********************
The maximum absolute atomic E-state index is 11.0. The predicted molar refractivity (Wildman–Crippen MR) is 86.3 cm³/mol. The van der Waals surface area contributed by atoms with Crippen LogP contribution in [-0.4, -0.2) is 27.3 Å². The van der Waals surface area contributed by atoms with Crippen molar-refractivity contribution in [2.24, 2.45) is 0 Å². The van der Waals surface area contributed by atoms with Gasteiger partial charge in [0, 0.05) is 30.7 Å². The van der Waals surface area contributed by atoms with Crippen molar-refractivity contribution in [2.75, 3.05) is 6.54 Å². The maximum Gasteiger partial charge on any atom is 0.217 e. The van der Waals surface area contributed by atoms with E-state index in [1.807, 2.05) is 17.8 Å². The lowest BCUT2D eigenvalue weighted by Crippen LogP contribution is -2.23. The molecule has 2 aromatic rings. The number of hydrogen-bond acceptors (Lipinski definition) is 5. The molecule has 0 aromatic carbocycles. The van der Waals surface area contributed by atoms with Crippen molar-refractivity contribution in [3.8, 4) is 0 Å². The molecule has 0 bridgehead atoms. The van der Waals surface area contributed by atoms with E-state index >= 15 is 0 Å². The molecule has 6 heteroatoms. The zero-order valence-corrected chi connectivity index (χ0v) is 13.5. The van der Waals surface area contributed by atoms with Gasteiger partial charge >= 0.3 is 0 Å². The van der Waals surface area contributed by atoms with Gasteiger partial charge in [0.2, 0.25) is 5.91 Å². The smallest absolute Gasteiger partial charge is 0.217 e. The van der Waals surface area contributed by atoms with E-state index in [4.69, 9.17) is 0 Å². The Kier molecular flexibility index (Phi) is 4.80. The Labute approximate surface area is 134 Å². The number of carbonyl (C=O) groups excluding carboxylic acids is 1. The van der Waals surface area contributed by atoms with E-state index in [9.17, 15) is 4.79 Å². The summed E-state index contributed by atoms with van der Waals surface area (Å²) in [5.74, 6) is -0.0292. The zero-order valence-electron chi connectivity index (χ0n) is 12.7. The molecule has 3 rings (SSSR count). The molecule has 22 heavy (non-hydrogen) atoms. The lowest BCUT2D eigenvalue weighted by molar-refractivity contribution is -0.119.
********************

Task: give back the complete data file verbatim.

The maximum absolute atomic E-state index is 11.0. The predicted molar refractivity (Wildman–Crippen MR) is 86.3 cm³/mol. The van der Waals surface area contributed by atoms with Crippen LogP contribution in [-0.4, -0.2) is 27.3 Å². The van der Waals surface area contributed by atoms with Crippen molar-refractivity contribution in [2.24, 2.45) is 0 Å². The van der Waals surface area contributed by atoms with Gasteiger partial charge in [0, 0.05) is 30.7 Å². The van der Waals surface area contributed by atoms with Crippen molar-refractivity contribution in [2.75, 3.05) is 6.54 Å². The maximum Gasteiger partial charge on any atom is 0.217 e. The van der Waals surface area contributed by atoms with E-state index in [1.807, 2.05) is 17.8 Å². The lowest BCUT2D eigenvalue weighted by Crippen LogP contribution is -2.23. The molecule has 2 aromatic rings. The number of hydrogen-bond acceptors (Lipinski definition) is 5. The molecule has 0 aromatic carbocycles. The van der Waals surface area contributed by atoms with Crippen molar-refractivity contribution in [3.8, 4) is 0 Å². The molecule has 0 bridgehead atoms. The van der Waals surface area contributed by atoms with E-state index >= 15 is 0 Å². The molecule has 6 heteroatoms. The zero-order valence-corrected chi connectivity index (χ0v) is 13.5. The van der Waals surface area contributed by atoms with Gasteiger partial charge >= 0.3 is 0 Å². The van der Waals surface area contributed by atoms with Gasteiger partial charge in [0.2, 0.25) is 5.91 Å². The smallest absolute Gasteiger partial charge is 0.217 e. The van der Waals surface area contributed by atoms with E-state index in [4.69, 9.17) is 0 Å². The Kier molecular flexibility index (Phi) is 4.80. The Labute approximate surface area is 134 Å². The number of carbonyl (C=O) groups excluding carboxylic acids is 1. The van der Waals surface area contributed by atoms with E-state index in [9.17, 15) is 4.79 Å². The summed E-state index contributed by atoms with van der Waals surface area (Å²) in [5.74, 6) is -0.0292. The zero-order valence-electron chi connectivity index (χ0n) is 12.7. The molecule has 3 rings (SSSR count). The molecule has 22 heavy (non-hydrogen) atoms. The lowest BCUT2D eigenvalue weighted by molar-refractivity contribution is -0.119.